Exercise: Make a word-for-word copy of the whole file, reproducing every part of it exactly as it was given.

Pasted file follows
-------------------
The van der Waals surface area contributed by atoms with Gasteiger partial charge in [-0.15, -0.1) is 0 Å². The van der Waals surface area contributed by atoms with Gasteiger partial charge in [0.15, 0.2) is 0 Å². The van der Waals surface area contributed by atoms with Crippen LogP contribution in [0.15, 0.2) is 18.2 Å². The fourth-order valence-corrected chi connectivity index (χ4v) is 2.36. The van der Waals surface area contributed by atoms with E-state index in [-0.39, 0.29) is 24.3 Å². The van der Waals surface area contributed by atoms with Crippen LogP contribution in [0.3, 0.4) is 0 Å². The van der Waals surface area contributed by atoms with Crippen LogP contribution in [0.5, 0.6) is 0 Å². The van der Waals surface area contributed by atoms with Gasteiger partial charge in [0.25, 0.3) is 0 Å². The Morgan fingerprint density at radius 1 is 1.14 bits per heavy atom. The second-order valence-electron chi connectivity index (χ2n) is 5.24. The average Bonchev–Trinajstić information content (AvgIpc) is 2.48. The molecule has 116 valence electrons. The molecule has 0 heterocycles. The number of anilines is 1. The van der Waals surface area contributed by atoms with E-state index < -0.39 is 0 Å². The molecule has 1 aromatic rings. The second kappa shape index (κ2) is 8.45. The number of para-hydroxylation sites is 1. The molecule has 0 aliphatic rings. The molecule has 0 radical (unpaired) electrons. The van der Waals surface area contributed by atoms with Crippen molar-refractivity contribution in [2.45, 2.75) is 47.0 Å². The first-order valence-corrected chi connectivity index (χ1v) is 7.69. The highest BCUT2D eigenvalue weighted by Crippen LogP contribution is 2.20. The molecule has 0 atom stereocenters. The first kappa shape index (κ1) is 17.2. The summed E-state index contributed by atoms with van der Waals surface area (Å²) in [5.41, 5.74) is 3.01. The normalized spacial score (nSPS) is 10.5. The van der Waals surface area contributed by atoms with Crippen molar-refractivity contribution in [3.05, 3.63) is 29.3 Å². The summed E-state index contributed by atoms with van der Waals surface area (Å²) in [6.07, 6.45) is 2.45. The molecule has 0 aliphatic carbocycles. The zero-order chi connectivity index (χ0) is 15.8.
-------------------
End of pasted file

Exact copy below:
The van der Waals surface area contributed by atoms with Gasteiger partial charge in [-0.15, -0.1) is 0 Å². The van der Waals surface area contributed by atoms with Gasteiger partial charge in [0.15, 0.2) is 0 Å². The van der Waals surface area contributed by atoms with Crippen LogP contribution in [0.15, 0.2) is 18.2 Å². The fourth-order valence-corrected chi connectivity index (χ4v) is 2.36. The van der Waals surface area contributed by atoms with E-state index in [-0.39, 0.29) is 24.3 Å². The van der Waals surface area contributed by atoms with Crippen LogP contribution in [0.3, 0.4) is 0 Å². The van der Waals surface area contributed by atoms with Crippen LogP contribution in [0.5, 0.6) is 0 Å². The van der Waals surface area contributed by atoms with Gasteiger partial charge in [0.25, 0.3) is 0 Å². The Morgan fingerprint density at radius 1 is 1.14 bits per heavy atom. The second-order valence-electron chi connectivity index (χ2n) is 5.24. The average Bonchev–Trinajstić information content (AvgIpc) is 2.48. The molecule has 116 valence electrons. The molecule has 0 heterocycles. The number of anilines is 1. The van der Waals surface area contributed by atoms with E-state index < -0.39 is 0 Å². The molecule has 1 aromatic rings. The second kappa shape index (κ2) is 8.45. The number of para-hydroxylation sites is 1. The molecule has 0 aliphatic rings. The molecule has 0 radical (unpaired) electrons. The van der Waals surface area contributed by atoms with Crippen molar-refractivity contribution in [2.45, 2.75) is 47.0 Å². The first-order valence-corrected chi connectivity index (χ1v) is 7.69. The highest BCUT2D eigenvalue weighted by Crippen LogP contribution is 2.20. The molecule has 0 atom stereocenters. The first kappa shape index (κ1) is 17.2. The summed E-state index contributed by atoms with van der Waals surface area (Å²) in [5.41, 5.74) is 3.01. The normalized spacial score (nSPS) is 10.5. The van der Waals surface area contributed by atoms with Crippen molar-refractivity contribution in [3.05, 3.63) is 29.3 Å². The summed E-state index contributed by atoms with van der Waals surface area (Å²) in [6.07, 6.45) is 2.45. The molecule has 0 aliphatic carbocycles. The zero-order chi connectivity index (χ0) is 15.8.